Electronic Voice Phenomenon is a way to communicate with spirits. Researchers believe that the voices of the dead can be recorded and played back on magnetic audio tape. It is the most modern way to communicate with the spirit world. Some skeptics believe that these ghostly sounds are not voices of the dead but radio or CB transmissions.
It has been said that Thomas Edison was working on an EVP device. However, the credit for discovering EVP goes to Fredrich Jurgenson when he was recording bird songs in the Sweedish countryside and on playback he distinctly heard the voice of a man discussing nocturnal bird songs in Norwegian.
He had heard no ghostly sounds during the recording but many voices on playback, some giving him instructions on how to record more voices. EVPs are also called Raudive Voices after Konstantine Raudive who recorded 100,000 voices. He published “The Inaudible Made Audible.”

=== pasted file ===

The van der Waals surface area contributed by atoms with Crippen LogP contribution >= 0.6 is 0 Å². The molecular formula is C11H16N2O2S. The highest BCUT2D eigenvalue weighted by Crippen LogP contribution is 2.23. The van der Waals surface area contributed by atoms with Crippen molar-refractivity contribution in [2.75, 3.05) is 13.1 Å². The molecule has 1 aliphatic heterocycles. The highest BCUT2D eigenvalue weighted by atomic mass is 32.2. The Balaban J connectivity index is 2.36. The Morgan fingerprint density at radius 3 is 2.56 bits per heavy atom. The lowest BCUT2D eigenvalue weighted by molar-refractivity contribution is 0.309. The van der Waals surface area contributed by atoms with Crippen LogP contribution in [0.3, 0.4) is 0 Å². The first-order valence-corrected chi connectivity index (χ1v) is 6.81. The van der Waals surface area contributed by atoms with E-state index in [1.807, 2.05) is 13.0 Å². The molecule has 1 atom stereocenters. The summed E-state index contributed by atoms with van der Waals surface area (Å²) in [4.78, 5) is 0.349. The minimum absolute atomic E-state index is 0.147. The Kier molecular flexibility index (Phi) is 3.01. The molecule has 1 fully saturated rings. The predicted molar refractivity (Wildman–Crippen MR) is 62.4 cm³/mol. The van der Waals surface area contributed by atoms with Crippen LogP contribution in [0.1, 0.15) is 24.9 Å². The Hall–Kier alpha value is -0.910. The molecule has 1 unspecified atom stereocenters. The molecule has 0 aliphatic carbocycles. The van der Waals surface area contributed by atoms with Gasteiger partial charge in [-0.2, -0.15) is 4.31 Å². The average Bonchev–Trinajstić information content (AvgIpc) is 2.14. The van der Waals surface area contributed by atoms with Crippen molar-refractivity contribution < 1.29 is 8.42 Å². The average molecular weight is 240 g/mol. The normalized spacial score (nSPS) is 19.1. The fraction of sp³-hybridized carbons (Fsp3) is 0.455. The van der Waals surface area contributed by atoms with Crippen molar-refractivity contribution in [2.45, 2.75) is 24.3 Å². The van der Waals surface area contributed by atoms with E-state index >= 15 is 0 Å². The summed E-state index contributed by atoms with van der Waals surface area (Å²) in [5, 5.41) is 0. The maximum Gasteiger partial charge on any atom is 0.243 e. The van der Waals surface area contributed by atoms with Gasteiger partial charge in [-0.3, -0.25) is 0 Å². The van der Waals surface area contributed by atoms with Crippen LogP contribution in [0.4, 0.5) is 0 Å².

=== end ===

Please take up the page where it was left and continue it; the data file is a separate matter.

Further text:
EVP research is done all over the world but most heavily in the United States and Germany. The Association for Voice Taping Research was founded in the 1970’s in Germany, and American Association – Electronic Voice Phenomenon in 1982. Conferences are conducted worldwide by engineers and electronics experts who devise unique, sophisticated equipment to record EVPs.
In 1982, engineer George Meek and psychic William O’Niell built a device called a Spiricom. Meek tells a discarnate scientist old him how to produce a whine contacting Meek at a seance. Meek then founded the Metascience Foundation of North Carolina. The Spiricom enabled two-way conversation between the living and the dead. He gave Spiricoms to anyone who wanted them at no cost however most people reported no success.
Other EVP researchers credited the initial success to the mediumship of O’Neill. Researchers continue to strive to capture on tape some evidence of survival after death.